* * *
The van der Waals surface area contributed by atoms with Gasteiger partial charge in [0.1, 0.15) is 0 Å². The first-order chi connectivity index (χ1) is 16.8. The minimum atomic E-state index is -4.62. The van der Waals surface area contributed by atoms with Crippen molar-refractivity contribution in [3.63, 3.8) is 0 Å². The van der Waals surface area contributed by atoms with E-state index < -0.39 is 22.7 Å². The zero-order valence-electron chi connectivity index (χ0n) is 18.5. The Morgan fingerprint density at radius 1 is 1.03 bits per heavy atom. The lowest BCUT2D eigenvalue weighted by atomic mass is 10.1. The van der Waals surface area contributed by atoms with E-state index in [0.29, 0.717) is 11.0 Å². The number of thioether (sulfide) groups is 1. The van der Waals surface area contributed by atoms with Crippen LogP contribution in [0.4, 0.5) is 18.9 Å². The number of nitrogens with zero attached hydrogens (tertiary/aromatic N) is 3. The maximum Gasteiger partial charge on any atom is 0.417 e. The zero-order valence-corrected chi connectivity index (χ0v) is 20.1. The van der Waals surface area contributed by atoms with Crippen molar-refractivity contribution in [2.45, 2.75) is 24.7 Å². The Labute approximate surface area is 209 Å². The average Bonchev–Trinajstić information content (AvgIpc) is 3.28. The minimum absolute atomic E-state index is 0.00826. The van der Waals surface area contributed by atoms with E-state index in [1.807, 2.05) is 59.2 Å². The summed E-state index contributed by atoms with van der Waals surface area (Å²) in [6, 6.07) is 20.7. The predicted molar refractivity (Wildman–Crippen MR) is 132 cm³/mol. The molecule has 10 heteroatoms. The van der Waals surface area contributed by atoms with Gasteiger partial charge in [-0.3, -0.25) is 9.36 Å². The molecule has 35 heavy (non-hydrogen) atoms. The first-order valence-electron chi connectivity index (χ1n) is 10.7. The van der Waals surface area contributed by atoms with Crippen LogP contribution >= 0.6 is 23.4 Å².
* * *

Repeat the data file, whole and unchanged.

The van der Waals surface area contributed by atoms with Gasteiger partial charge in [0.1, 0.15) is 0 Å². The first-order chi connectivity index (χ1) is 16.8. The minimum atomic E-state index is -4.62. The van der Waals surface area contributed by atoms with Crippen molar-refractivity contribution in [3.63, 3.8) is 0 Å². The van der Waals surface area contributed by atoms with E-state index < -0.39 is 22.7 Å². The zero-order valence-electron chi connectivity index (χ0n) is 18.5. The Morgan fingerprint density at radius 1 is 1.03 bits per heavy atom. The lowest BCUT2D eigenvalue weighted by atomic mass is 10.1. The van der Waals surface area contributed by atoms with E-state index in [0.29, 0.717) is 11.0 Å². The number of thioether (sulfide) groups is 1. The van der Waals surface area contributed by atoms with Crippen LogP contribution in [0.4, 0.5) is 18.9 Å². The number of nitrogens with zero attached hydrogens (tertiary/aromatic N) is 3. The maximum Gasteiger partial charge on any atom is 0.417 e. The zero-order valence-corrected chi connectivity index (χ0v) is 20.1. The van der Waals surface area contributed by atoms with Crippen molar-refractivity contribution in [2.45, 2.75) is 24.7 Å². The Labute approximate surface area is 209 Å². The average Bonchev–Trinajstić information content (AvgIpc) is 3.28. The minimum absolute atomic E-state index is 0.00826. The van der Waals surface area contributed by atoms with E-state index in [1.807, 2.05) is 59.2 Å². The summed E-state index contributed by atoms with van der Waals surface area (Å²) in [6, 6.07) is 20.7. The predicted molar refractivity (Wildman–Crippen MR) is 132 cm³/mol. The molecule has 10 heteroatoms. The van der Waals surface area contributed by atoms with Gasteiger partial charge in [-0.3, -0.25) is 9.36 Å². The molecule has 35 heavy (non-hydrogen) atoms. The first-order valence-electron chi connectivity index (χ1n) is 10.7. The van der Waals surface area contributed by atoms with Crippen LogP contribution >= 0.6 is 23.4 Å².